British Museum blog

Top of the pots

Marie Millet, College de France, Paris

Marie Millet sorting pottery in the Ramesside town

Since the first season of excavation at Amara West in 2009, I have been studying the pottery vessels from both the town and its cemeteries. I’m now getting back into the rhythm of living and working in Amara West and the island of Ernetta where the expedition house is located.

Typically, I work at the site twice a week – for an initial sorting of the masses of pottery which comes from the town – then the remainder of my time is spent in the study rooms and pottery store.

Cooking jar from 20th dynasty house, about 1130 BC (C4000)

Most of the pottery is broken into small pieces (sherds), but diagnostic fragments (rims, bases, decorated pieces, handles …) can allow us to identify the original shape of the vessels. Of course, we do also find complete vessels.

Firstly, all the pottery needs to be washed, for which we employ a local workman named Salah Mohamed Ali. Special recording sheets are then used to record the characteristics of ceramics from each individual archaeological context (pit, wall, oven, occupation layers).

The proportion of different types of vessel can provide information on the function of a room or space. For example, the middle room in a Ramesside house yielded a cooking jar but also trays for baking bread (dokka). In the middle of this room there was a fireplace and a grinding-emplacement, suggesting the space was used for food preparation.

An ancient kitchen? A plan of the room where the cooking jar was found

In contrast, the room next door, at the back of the house, yielded a small jug (C4019), of a type used for perfume or ointment, so this room may have been more private – perhaps a bedroom?

Ointment or perfume jug (C4019)

Despite much of the ceramic looking rather unimpressive, it can clarify important aspects about ancient life, including food preparation, trade patterns and also the chronology of different occupation levels.

It is crucial that the ceramic evidence is recorded accurately – both drawn and photographed. An archaeological illustrator, Elisabeth, helps out with some of the drawings. Eventually, these will be published, allowing the finds from Amara West to be compared with those from sites across Egypt and Sudan.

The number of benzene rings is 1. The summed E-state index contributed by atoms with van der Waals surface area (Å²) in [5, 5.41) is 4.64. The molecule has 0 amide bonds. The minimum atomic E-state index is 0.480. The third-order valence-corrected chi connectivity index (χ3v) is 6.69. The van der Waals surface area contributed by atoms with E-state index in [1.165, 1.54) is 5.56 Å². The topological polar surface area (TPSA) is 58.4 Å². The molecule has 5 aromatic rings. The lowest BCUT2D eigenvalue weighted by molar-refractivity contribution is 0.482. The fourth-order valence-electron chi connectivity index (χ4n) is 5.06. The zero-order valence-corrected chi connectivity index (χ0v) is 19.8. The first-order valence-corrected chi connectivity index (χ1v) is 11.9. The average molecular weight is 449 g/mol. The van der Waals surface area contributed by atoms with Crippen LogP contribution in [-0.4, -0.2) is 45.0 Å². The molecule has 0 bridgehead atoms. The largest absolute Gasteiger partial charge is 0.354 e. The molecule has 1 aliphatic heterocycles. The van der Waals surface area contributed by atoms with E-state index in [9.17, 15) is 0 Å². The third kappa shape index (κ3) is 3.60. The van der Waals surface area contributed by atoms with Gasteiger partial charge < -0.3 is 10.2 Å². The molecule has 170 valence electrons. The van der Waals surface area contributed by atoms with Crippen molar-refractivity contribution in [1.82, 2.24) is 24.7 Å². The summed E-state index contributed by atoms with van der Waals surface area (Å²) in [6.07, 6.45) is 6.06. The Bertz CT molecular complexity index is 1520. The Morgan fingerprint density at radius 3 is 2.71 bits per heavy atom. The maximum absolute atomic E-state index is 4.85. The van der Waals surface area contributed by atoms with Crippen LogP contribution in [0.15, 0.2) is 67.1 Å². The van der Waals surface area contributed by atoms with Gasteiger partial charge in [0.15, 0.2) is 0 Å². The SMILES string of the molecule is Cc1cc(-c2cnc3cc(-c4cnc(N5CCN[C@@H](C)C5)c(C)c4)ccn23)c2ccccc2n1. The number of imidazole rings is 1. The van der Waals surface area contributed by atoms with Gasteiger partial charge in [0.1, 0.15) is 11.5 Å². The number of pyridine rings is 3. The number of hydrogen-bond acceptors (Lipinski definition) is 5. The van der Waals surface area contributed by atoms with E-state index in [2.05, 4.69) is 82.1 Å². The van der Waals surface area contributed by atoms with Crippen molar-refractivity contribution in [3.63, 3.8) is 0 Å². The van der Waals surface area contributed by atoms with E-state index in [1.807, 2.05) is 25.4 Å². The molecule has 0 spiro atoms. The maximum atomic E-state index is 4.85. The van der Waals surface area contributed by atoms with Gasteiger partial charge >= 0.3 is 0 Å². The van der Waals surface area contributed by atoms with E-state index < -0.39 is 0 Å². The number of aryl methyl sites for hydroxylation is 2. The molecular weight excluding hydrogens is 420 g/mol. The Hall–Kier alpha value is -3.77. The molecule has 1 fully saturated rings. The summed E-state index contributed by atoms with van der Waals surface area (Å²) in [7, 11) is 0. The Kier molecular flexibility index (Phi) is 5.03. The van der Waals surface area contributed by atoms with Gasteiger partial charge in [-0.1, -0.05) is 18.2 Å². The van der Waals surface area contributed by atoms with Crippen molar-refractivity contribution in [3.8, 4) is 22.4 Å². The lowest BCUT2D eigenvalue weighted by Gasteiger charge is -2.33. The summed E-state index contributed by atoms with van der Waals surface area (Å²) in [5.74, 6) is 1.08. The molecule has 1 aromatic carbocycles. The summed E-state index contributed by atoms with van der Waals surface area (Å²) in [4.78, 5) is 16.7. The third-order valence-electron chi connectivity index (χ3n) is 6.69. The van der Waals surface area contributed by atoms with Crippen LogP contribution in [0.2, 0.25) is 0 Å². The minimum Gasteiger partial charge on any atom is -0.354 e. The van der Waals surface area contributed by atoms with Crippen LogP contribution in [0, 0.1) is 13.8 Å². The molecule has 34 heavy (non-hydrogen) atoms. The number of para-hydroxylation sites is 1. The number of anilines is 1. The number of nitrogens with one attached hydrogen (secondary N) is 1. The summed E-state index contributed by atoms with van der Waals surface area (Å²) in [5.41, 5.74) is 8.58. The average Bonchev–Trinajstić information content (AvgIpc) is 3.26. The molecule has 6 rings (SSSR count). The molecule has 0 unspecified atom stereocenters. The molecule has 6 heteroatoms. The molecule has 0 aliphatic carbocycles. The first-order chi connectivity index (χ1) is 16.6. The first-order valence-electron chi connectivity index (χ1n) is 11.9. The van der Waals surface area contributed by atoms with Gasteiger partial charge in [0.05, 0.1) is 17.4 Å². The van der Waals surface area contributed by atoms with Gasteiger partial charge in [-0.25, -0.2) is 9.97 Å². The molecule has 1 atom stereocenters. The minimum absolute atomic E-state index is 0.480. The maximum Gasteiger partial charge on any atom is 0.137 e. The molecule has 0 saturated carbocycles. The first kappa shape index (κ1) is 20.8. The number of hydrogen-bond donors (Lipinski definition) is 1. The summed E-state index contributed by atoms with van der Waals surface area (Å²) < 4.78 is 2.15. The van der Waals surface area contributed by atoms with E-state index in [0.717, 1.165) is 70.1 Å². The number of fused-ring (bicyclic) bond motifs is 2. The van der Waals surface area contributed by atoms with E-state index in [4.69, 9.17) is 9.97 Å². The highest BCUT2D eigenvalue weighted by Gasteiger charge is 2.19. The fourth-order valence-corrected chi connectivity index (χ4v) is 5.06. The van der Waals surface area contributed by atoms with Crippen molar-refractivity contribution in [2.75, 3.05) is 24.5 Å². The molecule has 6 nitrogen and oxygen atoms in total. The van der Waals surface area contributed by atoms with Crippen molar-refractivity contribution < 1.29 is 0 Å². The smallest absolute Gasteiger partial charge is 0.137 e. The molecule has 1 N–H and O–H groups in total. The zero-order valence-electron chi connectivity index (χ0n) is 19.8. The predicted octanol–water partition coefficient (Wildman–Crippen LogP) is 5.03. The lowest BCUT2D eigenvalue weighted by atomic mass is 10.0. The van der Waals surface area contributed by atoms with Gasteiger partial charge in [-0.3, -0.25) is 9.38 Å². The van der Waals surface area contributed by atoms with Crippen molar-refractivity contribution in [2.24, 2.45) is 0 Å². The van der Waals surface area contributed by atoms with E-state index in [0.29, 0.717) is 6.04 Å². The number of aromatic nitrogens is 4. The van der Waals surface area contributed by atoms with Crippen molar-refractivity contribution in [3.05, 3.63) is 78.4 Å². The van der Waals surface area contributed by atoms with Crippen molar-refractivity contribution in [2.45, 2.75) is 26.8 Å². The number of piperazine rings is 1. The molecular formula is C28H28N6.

All of the pottery stays in our storeroom, so it is always a race against time to finish studying it. In fact, we are always playing catch-up: this week I am working on pottery from last year, while material floods in from ongoing excavations.

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  1. […] Archaeology consists not only of walls and architectural structures, but also of objects, recovered throughout seasons of excavation. These objects are rarely masterpieces, but rather tools of all kinds: hammer- and grind-stones, small jewellery, scarabs, flint tools… and of course masses of pottery. […]


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You can now discover thousands of British Museum objects in partnership with @googleartproject at We’ve asked staff members to highlight their favourites and explain what makes them special. Chris Spring, Curator of Africa Collections, describes why he finds the ‘Throne of weapons’ so powerful. ‘This war memorial celebrates the ordinary people of Mozambique, many of them unarmed, who stood up to a culture of violence. It represents both a human tragedy and a human triumph. The Throne's essential humanity is suggested right away by its anthropomorphic qualities - it has arms, legs, a back and most importantly a face - actually two faces. My first reaction was that these faces are crying in pain, though they could also be seen as smiling faces finally freed from conflict. These anthropomorphic qualities also link it immediately to the arts of Africa, in which non-figurative objects such as chairs, stools, weapons, pots etc are seen as - and described as - human beings. The Throne has toured the world, taking its message of peace to schools, churches, shopping centres and even prisons – and of course, to museums and galleries.’ #MuseumOfTheWorld We’re celebrating our partnership with @googleartproject, and have asked curators to tell us about their favourite objects. Hugo Chapman, Keeper of Prints and Drawings, explains why he chose this chalk drawing by Michelangelo. ‘One of the things I love about drawings is the way they sometimes allow a glimpse into the private, behind the scenes world of an artist, one unseen in finished works in paint or stone. An example of that is a red chalk drawing by Michelangelo of grotesque heads in red chalk that reveal that the Florentine Renaissance artist had a lively, if caustic, sense of humour. The three heads were probably drawn to amuse but at the same instruct his pupils, as the three studies show how slight changes can radically alter the reading of an image with the character and mood of each figure (paranoid anxiety; vacuous joy; and depressive gloom) signalled by the position and erectness of their donkey-like ears.  I wish my ears were as expressive.’ Discover many more incredible works of art in the Google Cultural Institute at

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